Every once in a while people ask us how we hire and interview software developers at Plataformatec. In this post, we share the key things we do when looking for and interviewing job candidates. We focused the post on actionable hints, from the basic tips up to some specific characteristics to the hiring process at Plataformatec. This is what has been working for us and we hope it is useful for you too.

how to interview software engineers

Pair-Interviewing: Patricia (HR Responsible) and Hugo (co-founder)

Part One – define your Candidate Profile

Having a well defined candidate profile can save a lot of your time and is fairly simple to put together. A Candidate Profile makes easy for a non-technical person (an HR colleague for example) to help you find and identify potential candidates. These are some examples of what could be in your profile description:

  • common “job titles” (specially if you are using LinkedIn Search to find candidates. ex.: software engineer, software craftsman, ruby developer, and so on)
  • the most common skills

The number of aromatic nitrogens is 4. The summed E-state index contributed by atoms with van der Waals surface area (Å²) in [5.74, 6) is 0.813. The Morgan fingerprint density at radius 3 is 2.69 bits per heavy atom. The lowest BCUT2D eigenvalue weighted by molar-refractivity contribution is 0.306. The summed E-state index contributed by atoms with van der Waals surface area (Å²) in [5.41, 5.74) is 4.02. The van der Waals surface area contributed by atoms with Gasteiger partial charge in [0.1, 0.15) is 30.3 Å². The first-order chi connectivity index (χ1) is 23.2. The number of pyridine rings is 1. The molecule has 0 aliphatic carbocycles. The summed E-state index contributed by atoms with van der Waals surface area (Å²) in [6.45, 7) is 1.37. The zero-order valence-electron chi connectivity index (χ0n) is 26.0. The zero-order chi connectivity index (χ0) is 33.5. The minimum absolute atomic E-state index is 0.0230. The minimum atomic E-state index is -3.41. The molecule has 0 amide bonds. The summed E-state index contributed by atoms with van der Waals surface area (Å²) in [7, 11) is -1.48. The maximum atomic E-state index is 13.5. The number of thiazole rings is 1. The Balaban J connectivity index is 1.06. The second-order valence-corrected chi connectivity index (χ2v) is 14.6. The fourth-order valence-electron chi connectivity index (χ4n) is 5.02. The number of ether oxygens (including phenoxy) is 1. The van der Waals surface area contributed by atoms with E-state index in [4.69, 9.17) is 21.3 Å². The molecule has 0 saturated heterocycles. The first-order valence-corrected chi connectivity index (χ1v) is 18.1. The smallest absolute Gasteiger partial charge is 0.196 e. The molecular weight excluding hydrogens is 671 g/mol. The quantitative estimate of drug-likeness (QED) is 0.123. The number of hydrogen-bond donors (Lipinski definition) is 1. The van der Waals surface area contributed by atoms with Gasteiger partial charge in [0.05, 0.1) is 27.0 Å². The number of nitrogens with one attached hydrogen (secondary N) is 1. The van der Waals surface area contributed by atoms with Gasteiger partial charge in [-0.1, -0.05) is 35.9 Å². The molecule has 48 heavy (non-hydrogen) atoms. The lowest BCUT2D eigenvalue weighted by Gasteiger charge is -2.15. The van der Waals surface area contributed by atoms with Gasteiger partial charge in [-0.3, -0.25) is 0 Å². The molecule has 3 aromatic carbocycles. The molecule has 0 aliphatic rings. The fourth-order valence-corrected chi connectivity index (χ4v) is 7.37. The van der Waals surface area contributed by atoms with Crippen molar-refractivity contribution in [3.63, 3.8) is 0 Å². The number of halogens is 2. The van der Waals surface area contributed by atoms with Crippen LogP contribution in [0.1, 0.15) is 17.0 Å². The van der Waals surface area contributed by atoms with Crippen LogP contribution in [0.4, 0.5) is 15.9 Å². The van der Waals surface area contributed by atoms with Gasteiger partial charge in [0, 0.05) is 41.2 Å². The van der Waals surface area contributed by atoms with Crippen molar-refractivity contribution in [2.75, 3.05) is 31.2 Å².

• their degrees and/or the universities the candidates went to
  • their graduation year (if you’re looking for recent grads)
  • companies they have worked for in the past
  • also, it helps a lot to describe the things you are NOT looking for

But be careful not to make this list too long, it is supposed to be something simple to use. Our experience says that 4 to 5 characteristics are enough. If you want, you can download a Candidate Profile template at the end of this post.

Part Two – preparing your interview questions

The interview is a great opportunity for you to detect evidences (strong signals) that a candidate would be a great match with your team and that he/she is able to do the job… but you’ve got only 60min to do it. Wow, that’s hard! Where to start?

We’d suggest that you follow these steps:

1) Think about your company Culture and Values

  • identify which behaviours…
    • …reinforce your company culture
    • …are definitely against your company culture

 2) Think about the challenges of being in the role/job

  • make a list of the key skills that the candidate must have to perform it’s activities
    • describe a typical day of a person in this position
    • think about the most difficult tasks this position requires

3) Focus on ‘how the candidate solves a problem’ rather than ‘the right answer’

  • So, when building technical questions:
    • avoid technical questions that are “right or wrong” type
    • prefer questions where the candidate has to compare X and Y and present you good arguments (the pros and cons), ex.:
      • “When would you recommend using X and when you would use Y?”
    • we usually ask the candidates to criticize something that they really like, e.g.:
      • “Tell me three things you don’t like about Ruby on Rails.”

4) Test your questions